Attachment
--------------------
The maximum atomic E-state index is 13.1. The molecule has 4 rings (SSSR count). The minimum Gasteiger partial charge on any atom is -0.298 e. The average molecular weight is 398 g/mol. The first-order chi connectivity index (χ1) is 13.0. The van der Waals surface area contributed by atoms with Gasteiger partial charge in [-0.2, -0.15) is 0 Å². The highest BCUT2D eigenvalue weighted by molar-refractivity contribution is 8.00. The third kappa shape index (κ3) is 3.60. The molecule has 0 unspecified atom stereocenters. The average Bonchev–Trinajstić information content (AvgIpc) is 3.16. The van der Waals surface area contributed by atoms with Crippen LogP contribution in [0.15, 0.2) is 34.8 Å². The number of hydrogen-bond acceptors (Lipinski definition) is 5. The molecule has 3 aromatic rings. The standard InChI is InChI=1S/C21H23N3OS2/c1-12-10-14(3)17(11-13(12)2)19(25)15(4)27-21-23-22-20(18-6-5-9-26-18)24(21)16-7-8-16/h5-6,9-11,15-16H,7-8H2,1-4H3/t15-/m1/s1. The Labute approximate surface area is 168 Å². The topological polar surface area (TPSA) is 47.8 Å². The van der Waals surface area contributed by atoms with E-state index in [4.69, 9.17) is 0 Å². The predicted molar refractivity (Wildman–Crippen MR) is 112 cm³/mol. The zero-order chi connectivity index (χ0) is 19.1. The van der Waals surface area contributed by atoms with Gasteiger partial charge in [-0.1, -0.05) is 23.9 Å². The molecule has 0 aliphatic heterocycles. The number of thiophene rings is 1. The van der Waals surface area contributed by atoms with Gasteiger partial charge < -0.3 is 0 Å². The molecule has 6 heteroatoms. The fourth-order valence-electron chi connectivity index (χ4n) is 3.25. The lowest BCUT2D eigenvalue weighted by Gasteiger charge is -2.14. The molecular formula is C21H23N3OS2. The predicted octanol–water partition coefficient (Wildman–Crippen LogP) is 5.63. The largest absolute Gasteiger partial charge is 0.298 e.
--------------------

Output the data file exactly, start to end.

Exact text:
The maximum atomic E-state index is 13.1. The molecule has 4 rings (SSSR count). The minimum Gasteiger partial charge on any atom is -0.298 e. The average molecular weight is 398 g/mol. The first-order chi connectivity index (χ1) is 13.0. The van der Waals surface area contributed by atoms with Gasteiger partial charge in [-0.2, -0.15) is 0 Å². The highest BCUT2D eigenvalue weighted by molar-refractivity contribution is 8.00. The third kappa shape index (κ3) is 3.60. The molecule has 0 unspecified atom stereocenters. The average Bonchev–Trinajstić information content (AvgIpc) is 3.16. The van der Waals surface area contributed by atoms with Crippen LogP contribution in [0.15, 0.2) is 34.8 Å². The number of hydrogen-bond acceptors (Lipinski definition) is 5. The molecule has 3 aromatic rings. The standard InChI is InChI=1S/C21H23N3OS2/c1-12-10-14(3)17(11-13(12)2)19(25)15(4)27-21-23-22-20(18-6-5-9-26-18)24(21)16-7-8-16/h5-6,9-11,15-16H,7-8H2,1-4H3/t15-/m1/s1. The Labute approximate surface area is 168 Å². The topological polar surface area (TPSA) is 47.8 Å². The van der Waals surface area contributed by atoms with E-state index in [4.69, 9.17) is 0 Å². The predicted molar refractivity (Wildman–Crippen MR) is 112 cm³/mol. The zero-order chi connectivity index (χ0) is 19.1. The van der Waals surface area contributed by atoms with Gasteiger partial charge in [-0.1, -0.05) is 23.9 Å². The molecule has 0 aliphatic heterocycles. The number of thiophene rings is 1. The van der Waals surface area contributed by atoms with Gasteiger partial charge < -0.3 is 0 Å². The molecule has 6 heteroatoms. The fourth-order valence-electron chi connectivity index (χ4n) is 3.25. The lowest BCUT2D eigenvalue weighted by Gasteiger charge is -2.14. The molecular formula is C21H23N3OS2. The predicted octanol–water partition coefficient (Wildman–Crippen LogP) is 5.63. The largest absolute Gasteiger partial charge is 0.298 e.